Hotel housing doubles from same time last year
Overcrowding in residence halls has pushed 208 students into area hotels this fall, marking the highest number of students living in hotels in more than 10 years, according to information provided by the the university’s housing director.
That number has fluctuated over the years, said University Housing director Chuck Major, who provided The Spectator with a spreadsheet showing hotel-student occupancy statistics since the mid-1990s. The last time more than 208 students were sent to live in hotels was in the fall of 1998, when 272 students lived in hotels.
About 104 students lived in hotels last fall, and zero students lived there the previous fall.
“A lot of it depends on the amount of upper-class students who decide to stay on campus,” Major said. “The freshman class stays pretty much constant with the numbers that want to live on campus.”
Major said students this fall are living in The Plaza Hotel & Suites, 1202 W. Clairemont Ave., and in the Americas Best Value Inn, 809 W. Clairemont Ave.
He also said students in hotels pay the same residence fee that students living in residence halls do, and that the city bus service runs buses to the hotels during the day and the Housing and Residence Life office operates a shuttle between campus and the hotels at night.
Junior Emily Jensen, a resident assistant at The Plaza, said her residents have offered mixed reviews about living off campus. She said some have complained about the distance they have to travel to get to class, which she said can be about a 20- to 25-minute walk.
“I’ve also had some e-mail me about not being able to make friends and stuff just because it is more difficult,” Jensen said.
Meghan Ryan and Bailey Boelter, both freshmen living in The Plaza this semester, said being at the hotel has made it difficult to make friends.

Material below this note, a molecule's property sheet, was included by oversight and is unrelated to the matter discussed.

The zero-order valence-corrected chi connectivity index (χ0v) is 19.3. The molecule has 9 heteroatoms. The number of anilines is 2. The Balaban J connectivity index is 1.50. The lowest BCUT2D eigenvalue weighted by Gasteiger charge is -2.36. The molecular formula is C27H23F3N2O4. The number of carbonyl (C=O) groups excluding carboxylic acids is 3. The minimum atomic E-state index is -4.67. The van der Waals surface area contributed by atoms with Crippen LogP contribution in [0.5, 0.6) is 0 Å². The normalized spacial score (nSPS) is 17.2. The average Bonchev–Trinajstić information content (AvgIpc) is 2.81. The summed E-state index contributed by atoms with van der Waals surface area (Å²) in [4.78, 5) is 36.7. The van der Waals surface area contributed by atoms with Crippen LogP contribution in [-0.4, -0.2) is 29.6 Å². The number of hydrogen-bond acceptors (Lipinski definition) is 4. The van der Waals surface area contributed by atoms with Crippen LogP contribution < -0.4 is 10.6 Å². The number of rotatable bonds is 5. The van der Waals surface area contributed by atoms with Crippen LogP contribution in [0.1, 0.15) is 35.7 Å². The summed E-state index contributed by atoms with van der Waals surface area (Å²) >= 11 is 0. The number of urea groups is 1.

But they also said living in the hotel comes with perks, too.
“Well, you have the hot tub, the pool -” Ryan said.
“- a huge bed,” Boelter interjected.
“Queen-size,” Ryan added.
Private bathrooms, air conditioning and an exercise room also add to the perks, both freshmen said.
The university’s 11 residence halls have space for 3,905 students, said Major, who added that he believes building another apartment-style residence hall, similar to Chancellors Hall, could help offset the demand for hotel rooms.
But another university official said he isn’t sure a new residence hall is needed. Rick Gonzales, campus planner, said he thinks the university should study housing issues more closely before deciding that a new hall is needed.
The hotel occupancy data provided by Major shows that students often are sent to live in hotels during the fall, but that there usually are no students living there the following spring.
Gonzales said he isn’t sure what causes the semester-to-semester fluctuation, and that a study to determine whether and why students are leaving the residence halls each spring could help determine if there is enough demand for on-campus housing to warrant a new facility.
“I wish I knew that if we were to build 300 units, that people would be so excited that we would fill it and it would be filled both semesters,” Gonzales said, before adding he is not sure that would be the case.